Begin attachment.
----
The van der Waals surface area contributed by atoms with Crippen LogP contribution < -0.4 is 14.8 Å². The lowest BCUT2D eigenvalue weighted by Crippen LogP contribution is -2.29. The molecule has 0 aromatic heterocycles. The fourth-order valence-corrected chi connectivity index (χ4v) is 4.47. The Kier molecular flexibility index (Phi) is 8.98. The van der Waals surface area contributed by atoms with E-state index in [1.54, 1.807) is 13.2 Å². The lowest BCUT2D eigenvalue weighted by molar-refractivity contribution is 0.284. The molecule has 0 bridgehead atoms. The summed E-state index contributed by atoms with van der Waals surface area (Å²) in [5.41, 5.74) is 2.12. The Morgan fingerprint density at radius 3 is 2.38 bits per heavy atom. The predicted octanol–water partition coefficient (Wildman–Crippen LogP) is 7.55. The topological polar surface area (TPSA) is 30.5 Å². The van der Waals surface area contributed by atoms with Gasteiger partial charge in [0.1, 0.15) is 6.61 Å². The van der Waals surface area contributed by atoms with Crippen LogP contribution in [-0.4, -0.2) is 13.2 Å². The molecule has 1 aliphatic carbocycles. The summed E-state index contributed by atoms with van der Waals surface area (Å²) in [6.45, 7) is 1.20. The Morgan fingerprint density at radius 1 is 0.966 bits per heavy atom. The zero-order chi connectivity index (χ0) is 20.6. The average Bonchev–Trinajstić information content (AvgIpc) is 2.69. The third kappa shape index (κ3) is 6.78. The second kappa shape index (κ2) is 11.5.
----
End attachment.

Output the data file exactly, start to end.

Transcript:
The van der Waals surface area contributed by atoms with Crippen LogP contribution < -0.4 is 14.8 Å². The lowest BCUT2D eigenvalue weighted by Crippen LogP contribution is -2.29. The molecule has 0 aromatic heterocycles. The fourth-order valence-corrected chi connectivity index (χ4v) is 4.47. The Kier molecular flexibility index (Phi) is 8.98. The van der Waals surface area contributed by atoms with E-state index in [1.54, 1.807) is 13.2 Å². The lowest BCUT2D eigenvalue weighted by molar-refractivity contribution is 0.284. The molecule has 0 bridgehead atoms. The summed E-state index contributed by atoms with van der Waals surface area (Å²) in [5.41, 5.74) is 2.12. The Morgan fingerprint density at radius 3 is 2.38 bits per heavy atom. The predicted octanol–water partition coefficient (Wildman–Crippen LogP) is 7.55. The topological polar surface area (TPSA) is 30.5 Å². The van der Waals surface area contributed by atoms with Gasteiger partial charge in [0.1, 0.15) is 6.61 Å². The van der Waals surface area contributed by atoms with Crippen LogP contribution in [-0.4, -0.2) is 13.2 Å². The molecule has 1 aliphatic carbocycles. The summed E-state index contributed by atoms with van der Waals surface area (Å²) in [6.45, 7) is 1.20. The Morgan fingerprint density at radius 1 is 0.966 bits per heavy atom. The zero-order chi connectivity index (χ0) is 20.6. The average Bonchev–Trinajstić information content (AvgIpc) is 2.69. The third kappa shape index (κ3) is 6.78. The second kappa shape index (κ2) is 11.5.